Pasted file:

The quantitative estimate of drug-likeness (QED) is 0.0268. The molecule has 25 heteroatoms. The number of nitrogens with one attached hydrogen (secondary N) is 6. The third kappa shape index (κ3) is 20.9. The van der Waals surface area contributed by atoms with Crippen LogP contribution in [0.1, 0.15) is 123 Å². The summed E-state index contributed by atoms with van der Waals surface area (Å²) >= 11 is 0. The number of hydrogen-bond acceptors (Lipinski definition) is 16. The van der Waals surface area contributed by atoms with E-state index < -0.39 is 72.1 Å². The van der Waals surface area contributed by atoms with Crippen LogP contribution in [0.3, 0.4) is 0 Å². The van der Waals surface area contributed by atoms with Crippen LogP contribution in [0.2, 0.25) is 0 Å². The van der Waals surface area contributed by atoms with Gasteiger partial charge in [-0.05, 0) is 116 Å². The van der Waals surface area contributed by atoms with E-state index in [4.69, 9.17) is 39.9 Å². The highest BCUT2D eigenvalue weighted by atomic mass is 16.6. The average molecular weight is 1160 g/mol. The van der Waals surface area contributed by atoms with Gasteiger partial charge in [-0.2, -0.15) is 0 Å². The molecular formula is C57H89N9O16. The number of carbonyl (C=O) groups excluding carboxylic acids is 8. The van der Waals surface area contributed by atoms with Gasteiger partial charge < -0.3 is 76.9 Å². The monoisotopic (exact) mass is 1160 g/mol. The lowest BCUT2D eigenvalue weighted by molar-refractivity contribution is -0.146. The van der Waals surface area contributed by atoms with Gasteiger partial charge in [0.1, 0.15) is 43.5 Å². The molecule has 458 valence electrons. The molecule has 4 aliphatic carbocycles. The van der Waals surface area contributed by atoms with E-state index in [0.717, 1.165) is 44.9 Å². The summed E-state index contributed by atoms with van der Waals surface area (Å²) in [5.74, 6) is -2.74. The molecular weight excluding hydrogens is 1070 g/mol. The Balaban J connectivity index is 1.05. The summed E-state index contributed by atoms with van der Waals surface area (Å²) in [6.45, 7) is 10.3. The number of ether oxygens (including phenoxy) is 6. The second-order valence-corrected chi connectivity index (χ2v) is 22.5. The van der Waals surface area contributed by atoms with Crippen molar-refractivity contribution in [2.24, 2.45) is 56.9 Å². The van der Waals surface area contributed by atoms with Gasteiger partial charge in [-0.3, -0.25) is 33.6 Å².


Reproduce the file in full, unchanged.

The quantitative estimate of drug-likeness (QED) is 0.0268. The molecule has 25 heteroatoms. The number of nitrogens with one attached hydrogen (secondary N) is 6. The third kappa shape index (κ3) is 20.9. The van der Waals surface area contributed by atoms with Crippen LogP contribution in [0.1, 0.15) is 123 Å². The summed E-state index contributed by atoms with van der Waals surface area (Å²) >= 11 is 0. The number of hydrogen-bond acceptors (Lipinski definition) is 16. The van der Waals surface area contributed by atoms with E-state index < -0.39 is 72.1 Å². The van der Waals surface area contributed by atoms with Crippen LogP contribution in [0.3, 0.4) is 0 Å². The van der Waals surface area contributed by atoms with Crippen LogP contribution in [0.2, 0.25) is 0 Å². The van der Waals surface area contributed by atoms with Gasteiger partial charge in [-0.05, 0) is 116 Å². The van der Waals surface area contributed by atoms with E-state index in [4.69, 9.17) is 39.9 Å². The highest BCUT2D eigenvalue weighted by atomic mass is 16.6. The average molecular weight is 1160 g/mol. The van der Waals surface area contributed by atoms with Gasteiger partial charge in [-0.2, -0.15) is 0 Å². The molecular formula is C57H89N9O16. The number of carbonyl (C=O) groups excluding carboxylic acids is 8. The van der Waals surface area contributed by atoms with Gasteiger partial charge < -0.3 is 76.9 Å². The monoisotopic (exact) mass is 1160 g/mol. The lowest BCUT2D eigenvalue weighted by molar-refractivity contribution is -0.146. The van der Waals surface area contributed by atoms with Gasteiger partial charge in [0.1, 0.15) is 43.5 Å². The molecule has 458 valence electrons. The molecule has 4 aliphatic carbocycles. The van der Waals surface area contributed by atoms with E-state index in [0.717, 1.165) is 44.9 Å². The summed E-state index contributed by atoms with van der Waals surface area (Å²) in [5.74, 6) is -2.74. The molecular weight excluding hydrogens is 1070 g/mol. The Balaban J connectivity index is 1.05. The summed E-state index contributed by atoms with van der Waals surface area (Å²) in [6.45, 7) is 10.3. The number of ether oxygens (including phenoxy) is 6. The second-order valence-corrected chi connectivity index (χ2v) is 22.5. The van der Waals surface area contributed by atoms with Crippen molar-refractivity contribution in [2.24, 2.45) is 56.9 Å². The van der Waals surface area contributed by atoms with Gasteiger partial charge in [-0.3, -0.25) is 33.6 Å².